Watch out for retirement curveballs: sometimes the road ahead is rough. Here's how to prepare in case it takes a sharp turn.

Author:Nance-Nash, Sheryl
Position:PERSONAL FINANCE
 
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ROBERT JACOBS HAD PLANNED TO RETIRE BY NOW. BUT FOUR YEARS AGO HE WAS laid off from his job as a national account sales manager for a manufacturer of photographic paper, ink, and chemicals. Jacobs didn't find a job right away and briefly worked as a financial adviser with Edward Jones Investments before starting a retail sales and marketing consulting company in 2009.

"Now I don't know when I might actually retire," says Jacobs, 60, whose business is in Emeryville, California. Jacobs had originally planned to stop working at 63. His goal was to have accumulated $1.7 million in his portfolio. "The bottom line is that for the past four years, instead of contributing to our investment plan, we've had to use some of the money to live."

Although Jacobs's wife, Josephine, increased her hours at work, the couple still had to dip into investments to pay bills. Jacobs earned $25,000 his first year in business and $39,000 the second. But much of that money was plowed back into the business and used for living expenses, so retirement took a backseat. Also, the couple has a young child--6-year-old Liam. But college savings is also on hold. "We started putting $200 a month in 2006 into a 529 savings plan, but we had to stop contributing in 2009 shortly after the layoff," says Jacobs. While he expects to gross about $100,000 this year, he's playing catch-up. "At a time when I'm supposed to be retiring, I'm building a new business."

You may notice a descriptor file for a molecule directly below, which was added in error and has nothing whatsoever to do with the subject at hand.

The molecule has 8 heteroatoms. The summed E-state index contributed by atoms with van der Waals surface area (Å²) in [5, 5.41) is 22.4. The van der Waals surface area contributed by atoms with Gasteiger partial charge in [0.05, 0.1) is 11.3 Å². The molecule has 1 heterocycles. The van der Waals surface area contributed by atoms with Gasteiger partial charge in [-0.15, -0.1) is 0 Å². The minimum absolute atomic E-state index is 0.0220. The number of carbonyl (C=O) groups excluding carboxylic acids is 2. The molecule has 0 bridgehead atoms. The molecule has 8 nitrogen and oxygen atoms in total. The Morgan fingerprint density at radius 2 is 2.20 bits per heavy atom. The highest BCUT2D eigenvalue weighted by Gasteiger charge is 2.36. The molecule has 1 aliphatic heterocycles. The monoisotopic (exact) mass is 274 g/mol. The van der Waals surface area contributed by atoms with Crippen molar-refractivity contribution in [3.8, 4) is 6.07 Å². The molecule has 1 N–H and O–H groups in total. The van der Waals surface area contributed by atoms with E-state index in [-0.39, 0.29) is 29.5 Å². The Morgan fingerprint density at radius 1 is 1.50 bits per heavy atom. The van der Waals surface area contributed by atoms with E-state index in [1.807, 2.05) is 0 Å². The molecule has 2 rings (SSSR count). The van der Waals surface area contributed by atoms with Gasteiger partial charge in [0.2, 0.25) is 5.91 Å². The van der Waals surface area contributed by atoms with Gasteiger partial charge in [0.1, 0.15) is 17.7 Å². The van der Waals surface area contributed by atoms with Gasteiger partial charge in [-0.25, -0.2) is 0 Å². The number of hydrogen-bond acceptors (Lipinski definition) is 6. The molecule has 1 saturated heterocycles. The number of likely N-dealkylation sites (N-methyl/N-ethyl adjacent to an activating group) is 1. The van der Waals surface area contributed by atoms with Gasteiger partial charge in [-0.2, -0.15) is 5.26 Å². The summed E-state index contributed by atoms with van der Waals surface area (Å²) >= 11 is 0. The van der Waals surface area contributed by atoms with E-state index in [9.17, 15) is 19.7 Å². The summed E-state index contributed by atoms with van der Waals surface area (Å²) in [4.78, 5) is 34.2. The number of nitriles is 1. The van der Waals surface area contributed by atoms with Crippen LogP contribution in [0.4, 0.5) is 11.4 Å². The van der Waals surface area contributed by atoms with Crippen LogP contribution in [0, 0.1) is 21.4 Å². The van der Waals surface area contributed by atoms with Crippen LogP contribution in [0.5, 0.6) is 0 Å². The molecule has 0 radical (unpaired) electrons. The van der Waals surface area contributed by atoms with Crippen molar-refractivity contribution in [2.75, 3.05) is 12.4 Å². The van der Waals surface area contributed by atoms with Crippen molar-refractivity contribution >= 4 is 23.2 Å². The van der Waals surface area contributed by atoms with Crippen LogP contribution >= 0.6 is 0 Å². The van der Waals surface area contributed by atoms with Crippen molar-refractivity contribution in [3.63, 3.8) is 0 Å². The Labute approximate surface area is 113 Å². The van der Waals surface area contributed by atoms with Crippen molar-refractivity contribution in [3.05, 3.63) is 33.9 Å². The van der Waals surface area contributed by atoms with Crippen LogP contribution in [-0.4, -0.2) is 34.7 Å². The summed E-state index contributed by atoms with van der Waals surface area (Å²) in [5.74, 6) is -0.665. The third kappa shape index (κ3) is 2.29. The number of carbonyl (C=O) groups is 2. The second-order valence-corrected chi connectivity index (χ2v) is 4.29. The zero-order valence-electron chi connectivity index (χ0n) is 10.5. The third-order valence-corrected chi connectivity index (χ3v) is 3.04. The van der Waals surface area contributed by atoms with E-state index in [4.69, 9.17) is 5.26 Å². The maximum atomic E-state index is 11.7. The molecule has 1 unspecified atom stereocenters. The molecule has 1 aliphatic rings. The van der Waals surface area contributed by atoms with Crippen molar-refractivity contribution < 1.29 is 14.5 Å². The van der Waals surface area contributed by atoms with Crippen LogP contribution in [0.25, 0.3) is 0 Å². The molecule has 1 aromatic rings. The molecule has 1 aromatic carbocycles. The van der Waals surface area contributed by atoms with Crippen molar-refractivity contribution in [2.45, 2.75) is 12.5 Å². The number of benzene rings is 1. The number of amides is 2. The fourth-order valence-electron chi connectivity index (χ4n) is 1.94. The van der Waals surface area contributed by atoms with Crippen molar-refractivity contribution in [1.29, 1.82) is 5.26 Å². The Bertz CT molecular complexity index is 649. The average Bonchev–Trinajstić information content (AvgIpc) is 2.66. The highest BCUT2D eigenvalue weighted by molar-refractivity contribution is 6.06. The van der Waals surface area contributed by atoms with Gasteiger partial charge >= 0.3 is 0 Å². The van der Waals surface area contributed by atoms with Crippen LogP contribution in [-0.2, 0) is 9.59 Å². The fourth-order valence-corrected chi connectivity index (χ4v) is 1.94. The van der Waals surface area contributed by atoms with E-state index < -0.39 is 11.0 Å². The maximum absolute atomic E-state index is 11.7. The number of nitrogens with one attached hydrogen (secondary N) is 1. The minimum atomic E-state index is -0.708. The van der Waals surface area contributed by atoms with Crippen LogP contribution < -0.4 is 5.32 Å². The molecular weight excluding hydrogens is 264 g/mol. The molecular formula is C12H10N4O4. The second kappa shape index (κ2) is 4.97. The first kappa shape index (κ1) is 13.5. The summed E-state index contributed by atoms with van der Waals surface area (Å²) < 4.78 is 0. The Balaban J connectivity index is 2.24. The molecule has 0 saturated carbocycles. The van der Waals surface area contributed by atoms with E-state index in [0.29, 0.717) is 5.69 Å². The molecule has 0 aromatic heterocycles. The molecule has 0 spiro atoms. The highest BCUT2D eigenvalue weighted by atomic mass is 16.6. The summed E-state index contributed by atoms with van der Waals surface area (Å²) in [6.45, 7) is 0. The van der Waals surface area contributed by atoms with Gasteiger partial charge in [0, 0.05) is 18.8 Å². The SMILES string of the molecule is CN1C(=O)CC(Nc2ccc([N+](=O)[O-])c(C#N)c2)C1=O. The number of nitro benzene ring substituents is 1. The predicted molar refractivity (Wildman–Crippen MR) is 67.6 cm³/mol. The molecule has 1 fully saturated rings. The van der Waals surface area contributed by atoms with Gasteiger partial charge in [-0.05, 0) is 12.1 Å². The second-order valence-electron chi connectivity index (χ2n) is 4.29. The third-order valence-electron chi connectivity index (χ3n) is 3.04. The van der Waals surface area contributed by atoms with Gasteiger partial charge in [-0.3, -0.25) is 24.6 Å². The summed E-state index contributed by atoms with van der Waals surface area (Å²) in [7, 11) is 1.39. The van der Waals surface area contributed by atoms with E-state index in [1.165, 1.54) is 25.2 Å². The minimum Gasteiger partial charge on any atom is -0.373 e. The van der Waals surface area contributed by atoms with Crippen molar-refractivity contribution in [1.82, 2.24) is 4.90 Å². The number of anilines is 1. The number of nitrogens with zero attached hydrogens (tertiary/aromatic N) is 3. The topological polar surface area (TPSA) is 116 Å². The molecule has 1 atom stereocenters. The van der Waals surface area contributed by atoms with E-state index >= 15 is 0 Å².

Jacobs is hardly unique. The magic retirement age of 65 has gone the way of the defined benefit pension plan and is now mostly a relic of the good old days. The Great Recession brought job loss and sank home prices and investment portfolios. It also delayed retirement and in some cases precluded it. The number of people who expect to retire before age 50 dropped from 50% in 1991 to 24% in 2012, according to the 2012 Retirement Confidence Survey from the Employee Benefit Research Institute and Matthew Greenwald & Associates.

Americans dream about retirement, but saving for it is another matter. According to the survey, 60% of workers have less than $25,000 in savings (a retirement calculator such as the one at ING.us can help you see if you're on track). It's not surprising then that when the unexpected happens, one curveball is enough to put retirement on hold. Here are three surprise scenarios and ways that you can successfully work around them.

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Retirement Curveball: Unexpected Layoff

A pink slip can...

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